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Homework Help: Magnitude of the electric field

  1. Jul 16, 2017 #1
    1. The problem statement, all variables and given/known data

    # 34

    A plastic rod of length L = .24 cm is uniformly charged with a total charge of 12 x 10^-6 C.

    The rod is formed into a semi circle with its center at the origin of the xy plane. What are the magnitude and direction of the electric field at the origin?

    2. Relevant equations
    kQ/r^2 = E

    3. The attempt at a solution

    Ok so can anyone tell me if this statement is correct:

    1) Because I'm given L = .24 m, and the circumfrence of a circle is 2pir, since I have a semi circle I can set .24m = pi r, now r = .24m/pi

    Going forward assuming that is true...:

    The direction of the field is -j hat. Because the x components cancel out.

    I consider a small piece of the rod I will call ds that has charge dQ. [itex] dQ = \Lambda ds [/itex] correct?

    Anyways the magnitude of the electric field at a, E, is going to be 2dEsin(theta) because its getting its Y component from both sides of the Y axis.

    so I have E = 2dEsin(theta)

    dE = kdQ / r^2

    so I have

    E = 2*k*dq*sin(thetha) / r^2

    but [itex] dQ = \Lambda ds [/itex]


    [itex] E = (2*k*\Lambda * ds * sin(theta) ) / r^2 [/itex]

    now I integrate ds from 0 to (pi * r ) / 2

    so I get (pi*r)/2 after integrating

    [itex] E = (*k*\Lambda * sin(theta) * pi * r ) / r^2 [/itex]

    pi * r * lambda are = Q, right?

    so now I have

    [itex] E = kQ sin(theta) / r^2 [/itex]

    The reason sin(theta) wasn't in my integration was because the change of the angle has no impact on the E right?

    But sin(theta) = y / r

    so now I'm left with

    E = kQy / r^3

    But I have a feeling this is wrong. I can plug in for k, Q, and r^3, I'm not really sure what to do with y...
    Last edited: Jul 16, 2017
  2. jcsd
  3. Jul 16, 2017 #2
    I think I'm wrong when I say that sin(theta) doesn't have an impact on E, because it does? Since the electric field is stronger as y is closer to 0?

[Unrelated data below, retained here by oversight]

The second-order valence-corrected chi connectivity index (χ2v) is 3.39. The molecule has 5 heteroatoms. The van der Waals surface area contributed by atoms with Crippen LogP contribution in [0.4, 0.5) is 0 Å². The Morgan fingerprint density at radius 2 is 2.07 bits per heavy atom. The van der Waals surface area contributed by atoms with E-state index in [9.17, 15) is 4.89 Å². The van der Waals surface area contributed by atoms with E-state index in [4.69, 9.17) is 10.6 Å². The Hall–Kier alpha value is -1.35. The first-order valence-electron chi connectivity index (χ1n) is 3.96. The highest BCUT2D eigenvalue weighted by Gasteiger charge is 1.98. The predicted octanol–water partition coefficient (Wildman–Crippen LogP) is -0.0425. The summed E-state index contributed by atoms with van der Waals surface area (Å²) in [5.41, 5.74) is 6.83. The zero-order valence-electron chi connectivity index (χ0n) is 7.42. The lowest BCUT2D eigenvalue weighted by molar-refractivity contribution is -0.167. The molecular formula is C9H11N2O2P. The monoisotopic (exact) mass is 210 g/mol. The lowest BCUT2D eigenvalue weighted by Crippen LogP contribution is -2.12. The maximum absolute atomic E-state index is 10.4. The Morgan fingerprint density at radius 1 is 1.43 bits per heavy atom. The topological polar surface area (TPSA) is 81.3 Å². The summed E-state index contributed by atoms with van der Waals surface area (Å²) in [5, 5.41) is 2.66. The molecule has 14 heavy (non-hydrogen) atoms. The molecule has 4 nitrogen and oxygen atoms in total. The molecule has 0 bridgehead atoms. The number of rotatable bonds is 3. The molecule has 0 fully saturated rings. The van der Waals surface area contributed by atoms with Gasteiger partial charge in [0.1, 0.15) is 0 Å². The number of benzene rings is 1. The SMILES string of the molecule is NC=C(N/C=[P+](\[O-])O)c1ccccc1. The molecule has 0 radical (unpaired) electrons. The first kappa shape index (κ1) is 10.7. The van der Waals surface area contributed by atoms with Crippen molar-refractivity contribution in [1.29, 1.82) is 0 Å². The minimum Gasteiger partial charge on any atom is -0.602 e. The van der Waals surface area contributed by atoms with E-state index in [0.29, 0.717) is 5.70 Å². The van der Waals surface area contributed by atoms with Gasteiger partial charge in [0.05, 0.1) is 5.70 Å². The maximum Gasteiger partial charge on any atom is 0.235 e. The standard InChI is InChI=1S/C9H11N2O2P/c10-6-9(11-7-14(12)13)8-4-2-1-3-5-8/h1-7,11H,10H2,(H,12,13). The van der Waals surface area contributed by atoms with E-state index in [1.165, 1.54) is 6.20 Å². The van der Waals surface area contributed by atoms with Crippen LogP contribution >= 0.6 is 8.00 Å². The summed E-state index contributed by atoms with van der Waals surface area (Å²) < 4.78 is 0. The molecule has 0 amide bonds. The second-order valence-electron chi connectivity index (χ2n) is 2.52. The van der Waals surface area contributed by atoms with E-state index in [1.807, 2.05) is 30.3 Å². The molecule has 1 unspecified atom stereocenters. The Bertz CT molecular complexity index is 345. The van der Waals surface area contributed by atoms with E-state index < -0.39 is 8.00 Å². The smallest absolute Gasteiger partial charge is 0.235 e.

So at the step

    [itex] E = 2*k*\Lambda * sin(theta) / r^2 [/itex] , I find sin(theta) to be = y/r, so I get [itex] E = 2*k*\Lambda * ds * y / r^3 [/itex]

    but how am I suppose to integrate y and ds ??
  4. Jul 16, 2017 #3


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    Yes, assuming ##\Lambda## is the linear charge density.

    Putting in the factor of 2 here is not a good idea. You are considering one element of charge dQ.

    The left side would be ##dE_y## and you could add a negative sign to the right side to indicate that the y component is negative. Again, I would drop the factor of 2 here.

    The arc length s and the angle θ are related. So, you should be able to write ds in terms of dθ and integrate with respect to θ. It's at this point that you can put in a factor of 2 and integrate over half the semicircle.
    Last edited: Jul 16, 2017
  5. Jul 17, 2017 #4

    ok so

    [itex] dE = dE_y sin(thetha) [/itex]

    [itex] dE_y = (k)(\Lambda) (ds ) / r^2 [/itex]

    [itex] dE = (k)(\Lambda) (ds ) sin(theta) / r^2 [/itex]

    since s = (r)(theta) and ds = rdThetha

    [itex] E = (k)(\Lambda) (2)\int {sin(thetha) d(theta)} / r ^2 [/itex]

    int sin thetha = -cos evaluate from 0 to pi/2 you get one thus

    [itex] E = (k)(\Lambda)(2) / r^2 [/itex]


    set lambda = Q/L so i have

    [itex] E = (k)(\Lambda)(2) / (r^2) (L) [/itex]

    I still feel like im doing something wrong :(, am I?
  6. Jul 17, 2017 #5


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    Shouldn't the symbols ##dE_y## and ##dE## be switched here?

    Looks like you forgot the r in rdθ.

    You are off by a factor of ##r## on the right side.
    You can express L in terms of r and simplify. Should that be ##\Lambda## or ##Q## in your final result?
    You almost have it.
    Last edited: Jul 17, 2017
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